You never get a second chance to make a first impression, and when you’re trying to win new business, a client pitch is your opportunity to make a great one.
An average pitch produces average results - the average sales win rate after giving a proposal is 47%. On the other hand, a great pitch can boost the sales of your services – possibly producing a 62% or higher win rate. Think about how much an extra 15% could impact your overall revenue.
Since client pitching is so vital to your marketing and business development strategy, it’s essential to understand what comprises a lukewarm pitch, and what your professional services marketing team needs to do to produce a winning pitch that rises above the rest.
Below are five reasons why the average professional service client pitch fails - and how you can do better than them.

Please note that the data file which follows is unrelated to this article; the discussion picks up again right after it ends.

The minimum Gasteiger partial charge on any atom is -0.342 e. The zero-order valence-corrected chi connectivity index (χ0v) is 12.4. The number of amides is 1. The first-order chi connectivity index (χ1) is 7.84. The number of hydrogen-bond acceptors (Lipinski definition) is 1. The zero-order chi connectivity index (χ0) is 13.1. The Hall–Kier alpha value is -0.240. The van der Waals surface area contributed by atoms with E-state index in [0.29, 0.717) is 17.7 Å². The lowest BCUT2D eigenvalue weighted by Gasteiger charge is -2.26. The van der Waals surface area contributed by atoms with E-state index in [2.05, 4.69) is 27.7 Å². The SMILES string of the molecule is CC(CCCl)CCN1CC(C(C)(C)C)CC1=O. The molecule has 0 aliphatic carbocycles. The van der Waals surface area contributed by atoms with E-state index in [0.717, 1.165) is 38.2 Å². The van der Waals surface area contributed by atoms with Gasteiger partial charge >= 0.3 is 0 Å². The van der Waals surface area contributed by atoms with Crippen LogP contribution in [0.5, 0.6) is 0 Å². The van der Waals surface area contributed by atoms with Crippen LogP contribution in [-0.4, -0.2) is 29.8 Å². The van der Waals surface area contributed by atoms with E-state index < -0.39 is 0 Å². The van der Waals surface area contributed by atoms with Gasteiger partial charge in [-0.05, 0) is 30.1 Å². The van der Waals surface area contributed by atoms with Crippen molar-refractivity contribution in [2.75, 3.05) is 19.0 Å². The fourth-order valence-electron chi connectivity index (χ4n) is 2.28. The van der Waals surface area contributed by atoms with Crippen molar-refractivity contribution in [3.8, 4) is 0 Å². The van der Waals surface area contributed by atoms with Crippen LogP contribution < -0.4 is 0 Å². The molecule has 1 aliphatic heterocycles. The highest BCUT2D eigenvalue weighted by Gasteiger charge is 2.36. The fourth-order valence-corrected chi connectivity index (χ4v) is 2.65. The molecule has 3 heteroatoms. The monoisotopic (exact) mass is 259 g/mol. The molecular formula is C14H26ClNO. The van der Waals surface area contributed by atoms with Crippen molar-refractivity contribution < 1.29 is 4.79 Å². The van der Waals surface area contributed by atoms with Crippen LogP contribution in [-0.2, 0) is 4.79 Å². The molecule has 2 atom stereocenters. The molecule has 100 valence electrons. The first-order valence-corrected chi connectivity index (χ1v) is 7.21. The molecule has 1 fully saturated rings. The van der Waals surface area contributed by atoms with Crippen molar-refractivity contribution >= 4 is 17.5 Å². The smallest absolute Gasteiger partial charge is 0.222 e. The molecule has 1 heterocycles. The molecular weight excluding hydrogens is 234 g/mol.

You're cutting and pasting pitches from one perspective client to the next
A client pitch is definitely not one-size-fits-all. If you’re reusing your pitches, you’re missing out on the impact personalization can make on your proposals.
According to McKinsey, companies that excel at personalization generate 40% more revenue from their activities compared to average players. And, if you’re not customizing your pitches to the client, you could actually be alienating them.
Professional services firm marketing works best when you have a laser-focus on your target audience. Your prospective customers have very specific and pressing needs to address, so make it clear that you not only understand these needs, but are the perfect solution to solve them.
Customizing your pitch is the only way to give them the confidence they need. Getting granular into industry, demographic, or client-specific considerations shows them that you’re the perfect firm for the job.
Include relevant research, testimonials and tombstones in the pitch. Using technology that connects your data to content can help your professional services marketing team quickly customize your pitches. This gives your clients effective, personalized pitches, and your team doesn’t waste valuable time looking for relevant resources, ultimately boosting your productivity.